HUDDERSFIELD TOWN COUNCIL.
OPENING OF THE CONVALESCENT HOME AT MELTHAM MILLS.
The Mayor said — I had intended, before the ordinary proceedings were commenced, to make a few remarks about the Convalescent Home at Meltham Mills. It was thought proper that we should take some little notice of the affair, seeing that we had been invited, or rather that we had invited ourselves, to attend the ceremony, but, inasmuch as we had a slender attendance in the early part of our sitting, I thought I had better postpone it. I may say I think we ought not to allow this occasion to pass without some little comment being made upon the subject, seeing that it is a very magnificent presentation to the town. (Hear, hear.) Very likely you will deem it proper, on an occasion like this, that some record should be made of the circumstances in connection with it. You will remember, gentlemen, it is not merely the gift of the land upon which the Home rests, — which is very handsome indeed — but the building is a very beautiful one; it is very well adapted for the purpose ; it has cost a great deal more money than was expected at first; and all the appliances, furniture, all the fittings, and everything that is necessary to make a complete establishment, as well inside as out, have been attended to with the utmost possible regard to elegance, propriety, and neatness, to meet the necessity of the occasion. (Hear, hear.) When we further add that it has cost something like £40,000, that it is a gift to the town, and that, in addition to what I have named, with respect to the building, the furniture, the land, and so forth, there is an endowment upon it, embraced in that £40,000, of £25,000 — that money, too, I believe, is invested in our own waterworks, at a moderate rate of interest, and for a long period of time — everything manifests a spirit of liberality beyond what might have been expected, and especially from a gentleman who has not been quite so closely connected with the interests of Huddersfield as some to whom I might refer at the present time. (Hear, hear.) I am glad, as I said on that occasion, that Mr. Brook has made this gift during his lifetime ; and I hope others will follow the same example, and that, if it is not given in a lump sum like that, it will be done in some form or other. (Hear, hear.) I felt that we ought not to allow this opportunity to escape without, as I said before, making some reference to the matter; and I hope some gentleman will be prepared to submit a resolution which shall be recorded on our minutes, denoting our gratitude to Mr. Brook for the gift. (Hear, hear.)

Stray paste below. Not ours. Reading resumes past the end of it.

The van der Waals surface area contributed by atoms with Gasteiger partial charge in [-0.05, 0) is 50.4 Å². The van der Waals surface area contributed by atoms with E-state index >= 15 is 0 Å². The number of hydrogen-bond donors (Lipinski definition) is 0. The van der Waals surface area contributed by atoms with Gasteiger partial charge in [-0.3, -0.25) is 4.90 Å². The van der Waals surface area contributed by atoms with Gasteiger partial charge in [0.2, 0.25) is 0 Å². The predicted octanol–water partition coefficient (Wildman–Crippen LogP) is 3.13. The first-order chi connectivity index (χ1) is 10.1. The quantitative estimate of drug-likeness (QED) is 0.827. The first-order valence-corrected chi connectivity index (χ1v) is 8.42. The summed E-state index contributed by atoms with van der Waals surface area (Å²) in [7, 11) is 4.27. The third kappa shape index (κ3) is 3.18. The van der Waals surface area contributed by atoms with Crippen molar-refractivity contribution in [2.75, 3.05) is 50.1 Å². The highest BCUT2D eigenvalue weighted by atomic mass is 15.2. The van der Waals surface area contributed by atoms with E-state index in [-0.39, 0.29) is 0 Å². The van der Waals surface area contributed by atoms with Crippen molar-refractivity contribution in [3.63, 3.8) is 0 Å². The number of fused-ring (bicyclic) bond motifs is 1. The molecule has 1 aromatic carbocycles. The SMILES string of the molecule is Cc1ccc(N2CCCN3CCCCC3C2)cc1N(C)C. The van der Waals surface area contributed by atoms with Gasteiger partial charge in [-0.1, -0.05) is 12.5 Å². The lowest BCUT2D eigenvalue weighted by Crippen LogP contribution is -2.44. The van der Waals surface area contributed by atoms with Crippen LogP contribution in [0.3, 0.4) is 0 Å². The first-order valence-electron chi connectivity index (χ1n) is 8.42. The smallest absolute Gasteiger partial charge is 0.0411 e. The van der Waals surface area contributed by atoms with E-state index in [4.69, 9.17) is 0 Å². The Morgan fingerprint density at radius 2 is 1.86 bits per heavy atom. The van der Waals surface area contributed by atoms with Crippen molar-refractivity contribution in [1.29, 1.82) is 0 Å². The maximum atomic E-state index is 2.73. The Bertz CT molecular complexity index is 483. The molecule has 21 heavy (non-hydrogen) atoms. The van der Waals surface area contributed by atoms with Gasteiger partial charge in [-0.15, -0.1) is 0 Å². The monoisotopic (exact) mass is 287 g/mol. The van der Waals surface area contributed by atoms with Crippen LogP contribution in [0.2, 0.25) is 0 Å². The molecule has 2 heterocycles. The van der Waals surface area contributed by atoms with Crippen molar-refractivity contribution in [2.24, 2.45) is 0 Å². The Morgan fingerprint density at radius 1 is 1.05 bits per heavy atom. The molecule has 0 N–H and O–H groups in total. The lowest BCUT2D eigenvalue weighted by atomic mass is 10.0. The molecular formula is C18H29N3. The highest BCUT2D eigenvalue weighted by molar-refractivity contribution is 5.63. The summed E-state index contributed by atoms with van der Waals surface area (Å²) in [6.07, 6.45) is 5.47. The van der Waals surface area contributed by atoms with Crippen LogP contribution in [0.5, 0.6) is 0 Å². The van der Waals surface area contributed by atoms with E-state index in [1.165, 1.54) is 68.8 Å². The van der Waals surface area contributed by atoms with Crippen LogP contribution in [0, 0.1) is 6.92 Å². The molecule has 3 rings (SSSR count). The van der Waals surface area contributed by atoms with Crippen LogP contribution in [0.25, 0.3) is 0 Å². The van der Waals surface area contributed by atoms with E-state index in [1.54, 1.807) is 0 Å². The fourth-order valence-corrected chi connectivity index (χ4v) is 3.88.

Alderman Mellor said — I concur with you, sir, in the observations you have made. I have just been drafting what I will propose as a resolution ; and, any amendment that any gentleman may think proper to propose to it, can be submitted. It is this :—
"That the thanks of this Council are hereby given to Charles Brook, Esq., for his munificent gift of a Convalescent Home, as an adjunct to the Huddersfield Infirmary, and for the large sum he has devoted to the endowment of the same ; and the members of this Council further desire to express their heartfelt hope that Mr. and Mrs. Brook's life may be long spared to witness the beneficent results of their noble gift."